One reached Air Marshall rank. The other left the service shortly after his MOD tour.

The "Boyd" biography by Robert Coram mentions a conversation culminating in the statement that at some point in everybody's life a decision must be made whether one wants to be someone or to do something.

Share this post


Link to post
Share on other sites

Apologies for the thread necromancy, but this seemed like the best place for the following....

So, at the TGIF this past Friday, I crewed two different CR2's. Both took initial hits (both flank shots, IIRC) which killed 3 out of four crewmen, without damaging anything else. This got me thinking as to whether the CR2 (at least as modeled in SB) has crew protection features inferior to that of its western contemporaries. That, in turn, led me to thinking about the fact that, in Operation Variable 4, the CR2 has a replacement value of only half of the Leo2A5/M1A2(SEP), which was a surprised to me.

This mutated into a test mission the next day pitting the CR2 against a variety of contemporary MBTs in one-versus-one stationary, frontal engagements at 2,000 meters on completely flat ground, during daylight and good visibility. In other words, a crude test of firepower and protection. Here are the results of 30 trials each against the Leo2A5, Leo2A5A2-DK, Leo2E, M1A2(SEP), T-80U, and T-72B, carrying the indicated KE round. (Note that the T-90A was unusable in light of an apparent bug rendering it unable to hit ANYTHING in the mission. I will post in the support forum). The results are expressed as the percentage of kills achieved by the CR2 against its (single) opponent, followed by the percentage of kills achieved by the opponent against the CR2. Note that these two percentages usually sum >100% because simultaneous kills occurred with some frequency. Note also that I did not perform BDA on surviving vehicles to determine how badly the winner was damaged. (Hey---I'm doing this for free:c:). In all cases, the CR2 is armed with CHARM3:

vs. Leo2A5 (DM33): 46.7% || 56.7%

vs. Leo2A5 (DM53): 26.7% || 83.3%

vs. Leo2A5A2-DK (DM53): 13.3% || 93.3%

vs. Leo2E (CL3143): 26.7% || 86.7%

vs. M1A2(SEP) (M829A3): 10.0% || 93.3%

vs. T-72B (BM42): 93.3% || 16.7%

vs. T-80U (BM42): 66.7 || 40%

Thus, for example, in a 1v1 engagement with a Leo2A5 (DM33), CR2 killed the Leo in 46.7% of the engagements, and the Leo killed the CR2 56.7%. The excess of the sum of the two figures over 100% is the fraction of mutual kills (or something like that; the math hurts my brain).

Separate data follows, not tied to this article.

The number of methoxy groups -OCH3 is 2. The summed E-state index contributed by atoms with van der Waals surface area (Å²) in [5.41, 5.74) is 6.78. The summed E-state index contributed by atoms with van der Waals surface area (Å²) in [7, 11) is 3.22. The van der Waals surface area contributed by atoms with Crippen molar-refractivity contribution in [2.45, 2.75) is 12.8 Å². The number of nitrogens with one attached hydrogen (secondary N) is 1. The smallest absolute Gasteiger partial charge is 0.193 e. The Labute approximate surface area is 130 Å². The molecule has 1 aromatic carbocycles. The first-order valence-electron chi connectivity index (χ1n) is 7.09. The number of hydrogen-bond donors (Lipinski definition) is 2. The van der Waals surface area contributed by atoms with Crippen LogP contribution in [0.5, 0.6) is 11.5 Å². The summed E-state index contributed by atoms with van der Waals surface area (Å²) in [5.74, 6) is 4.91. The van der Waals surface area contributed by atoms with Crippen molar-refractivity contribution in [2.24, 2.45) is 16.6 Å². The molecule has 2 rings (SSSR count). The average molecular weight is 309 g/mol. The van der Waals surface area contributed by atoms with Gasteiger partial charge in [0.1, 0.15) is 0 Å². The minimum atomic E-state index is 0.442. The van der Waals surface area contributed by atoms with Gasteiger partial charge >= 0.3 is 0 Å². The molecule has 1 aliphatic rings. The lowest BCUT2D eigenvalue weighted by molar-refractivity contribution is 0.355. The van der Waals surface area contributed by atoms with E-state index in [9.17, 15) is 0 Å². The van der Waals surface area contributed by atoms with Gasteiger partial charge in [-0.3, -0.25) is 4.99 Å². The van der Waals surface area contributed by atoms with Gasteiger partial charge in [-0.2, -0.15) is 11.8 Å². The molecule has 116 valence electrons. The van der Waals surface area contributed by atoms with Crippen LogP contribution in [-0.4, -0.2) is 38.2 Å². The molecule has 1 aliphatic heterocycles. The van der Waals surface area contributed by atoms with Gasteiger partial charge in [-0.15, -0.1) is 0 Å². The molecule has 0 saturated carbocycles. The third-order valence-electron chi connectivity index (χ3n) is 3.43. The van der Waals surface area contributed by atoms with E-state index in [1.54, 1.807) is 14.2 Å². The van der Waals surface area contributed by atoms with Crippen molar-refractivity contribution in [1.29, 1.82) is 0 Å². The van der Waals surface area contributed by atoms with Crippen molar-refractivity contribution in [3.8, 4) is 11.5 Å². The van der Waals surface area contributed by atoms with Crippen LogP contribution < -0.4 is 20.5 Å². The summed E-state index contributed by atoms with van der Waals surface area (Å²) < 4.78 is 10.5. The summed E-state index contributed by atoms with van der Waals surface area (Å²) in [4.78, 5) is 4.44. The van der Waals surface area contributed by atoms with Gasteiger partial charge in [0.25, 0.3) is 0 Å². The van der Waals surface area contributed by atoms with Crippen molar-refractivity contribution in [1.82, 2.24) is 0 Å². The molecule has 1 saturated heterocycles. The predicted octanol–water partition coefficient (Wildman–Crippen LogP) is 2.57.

The results were eye-opening, to say the least. The CR2 was completely overmatched by the other modern western MBTs using up-to-date KE rounds (i.e., except for Leo2A5 (DM33)). As a sanity check, I also tested the M1A2(SEP) against the same array of vehicles:

vs. Leo2A5 (DM33): 100.0% || 12.5%

vs. Leo2A5 (DM53): 79.2% || 50%

vs. Leo2A5A2-DK (DM53): 91.7% || 54.2%

vs. Leo2E (CL3143)P: 91.7% || 50.0%

vs. T-72B (BK42): 100% || 0.0%

vs. T-80U (BK42): 100% || 0.0%

(Notably, I had originally designed the test mission as groups of 10 vehicles engaging each other, rather than discrete 1v1 engagements, and the results were even more lopsided due to "Lanchester" effects.)

Obviously, the test is an artificial one and the results probably don't translate directly to a more tactical situation. For one thing, because the terrain was absolutely flat (the default terrain in the mission editor), vehicles were completely exposed. In a real engagement, the CR2 can find a hull down position, shielding the weak armor around the driver's hatch and leaving only the very heavily-armored turret exposed. Also, all shots in the test mission were frontal. In battle, the CR2 will achieve at least some flank or rear shots; while CHARM3 has trouble penetrating frontal armor relative to other modern rounds, it will achieve overkill against MBT side armor, negating any penetration advantage the M829A3, et al. hold vis-a-vis frontal shots. This change in the total "mix" of armor strikes will accordingly reduce the kill disparity.